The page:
UIC researchers receive $10.15 million grant to develop treatment for dry eye conditions

Researchers at University of Illinois Chicago have been awarded a five-year, $10.15 million grant to develop a broad-spectrum immunomodulatory eye drop to treat patients with severe dry eye and ocular surface disease due to inflammatory and immune system disorders.

Dr. Sandeep Jain, a professor of ophthalmology at UIC's College of Medicine, is principal investigator. He received the grant from the National Eye Institute for a "Translational Research Program to Develop Novel Therapies and Devices for the Treatment of Visual System Disorders."

In the U.S., over 14% of the population over 50 experience dry eye, according to Jain. Dry eye can be caused by medical conditions including rheumatoid arthritis, lupus, thyroid disease, and sarcoidosis. Aging is also a common cause.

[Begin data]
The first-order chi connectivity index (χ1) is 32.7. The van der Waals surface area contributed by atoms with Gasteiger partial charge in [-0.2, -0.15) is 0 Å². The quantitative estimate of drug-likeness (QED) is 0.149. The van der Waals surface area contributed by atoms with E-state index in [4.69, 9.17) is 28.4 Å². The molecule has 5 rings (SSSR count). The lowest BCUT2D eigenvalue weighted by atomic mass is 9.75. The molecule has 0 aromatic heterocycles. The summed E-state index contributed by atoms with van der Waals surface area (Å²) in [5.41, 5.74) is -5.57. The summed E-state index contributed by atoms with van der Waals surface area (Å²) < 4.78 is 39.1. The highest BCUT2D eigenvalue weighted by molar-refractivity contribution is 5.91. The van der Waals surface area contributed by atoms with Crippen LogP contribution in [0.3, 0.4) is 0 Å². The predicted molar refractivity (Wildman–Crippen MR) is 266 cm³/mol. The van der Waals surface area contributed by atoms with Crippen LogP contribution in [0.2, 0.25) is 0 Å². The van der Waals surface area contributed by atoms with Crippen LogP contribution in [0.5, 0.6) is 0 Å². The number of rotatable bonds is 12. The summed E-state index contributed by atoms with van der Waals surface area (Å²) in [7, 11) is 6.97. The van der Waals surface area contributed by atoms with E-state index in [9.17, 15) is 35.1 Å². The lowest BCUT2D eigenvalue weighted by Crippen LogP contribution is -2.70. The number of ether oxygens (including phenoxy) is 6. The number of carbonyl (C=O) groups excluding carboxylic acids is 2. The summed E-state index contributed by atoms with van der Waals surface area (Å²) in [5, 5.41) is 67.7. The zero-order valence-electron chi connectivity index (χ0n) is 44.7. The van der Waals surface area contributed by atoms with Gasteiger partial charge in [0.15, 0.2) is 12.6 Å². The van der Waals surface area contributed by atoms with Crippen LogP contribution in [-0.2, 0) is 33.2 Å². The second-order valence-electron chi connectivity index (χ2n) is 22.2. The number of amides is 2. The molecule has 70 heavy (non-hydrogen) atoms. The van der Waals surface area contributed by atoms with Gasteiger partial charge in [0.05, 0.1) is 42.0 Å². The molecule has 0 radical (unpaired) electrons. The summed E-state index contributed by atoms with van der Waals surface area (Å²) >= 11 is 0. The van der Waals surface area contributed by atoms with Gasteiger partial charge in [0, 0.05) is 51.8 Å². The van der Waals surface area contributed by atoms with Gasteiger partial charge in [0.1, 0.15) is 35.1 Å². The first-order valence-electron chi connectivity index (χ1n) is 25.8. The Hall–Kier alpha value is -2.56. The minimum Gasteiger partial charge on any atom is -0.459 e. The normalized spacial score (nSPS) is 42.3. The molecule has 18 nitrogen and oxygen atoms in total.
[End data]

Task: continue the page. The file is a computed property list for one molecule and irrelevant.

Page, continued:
Currently, drugs approved to treat dry eye conditions affect the T-cell function and do not have any actions against pathogenic autoantibodies. Researchers plan to develop an antibody-based eye drop that contains pooled human immune globulins as an active ingredient, which have broad-spectrum immunomodulatory actions via anti-idiotypic, molecular and cellular mechanisms. The new eye drops are expected to be particularly helpful in patients who have dry eyes due to immune disorders.

The new grant will fund production of preclinical data that supports a commercial application to the U.S. Federal Drug Administration to enable testing the pooled human immune globulin eye drops in phased clinical trials.

Our hope is that we can improve the quality of life of patients who suffer greatly because of dry eyes due to inflammatory and immune system disorders because of lack of availability of effective therapies."

Dr. Sandeep Jain, Professor of Ophthalmology, UIC's College of Medicine

Jain's research experience includes key discoveries in dry eye conditions such as the presence of Neutrophil Extracellular Traps on the ocular surface of patients with dry eye disease and anti-citrullinated proteins and autoantibodies in the tears. He was the first to describe the use of pooled human immune globulin eye drops for treating dry eye patients.

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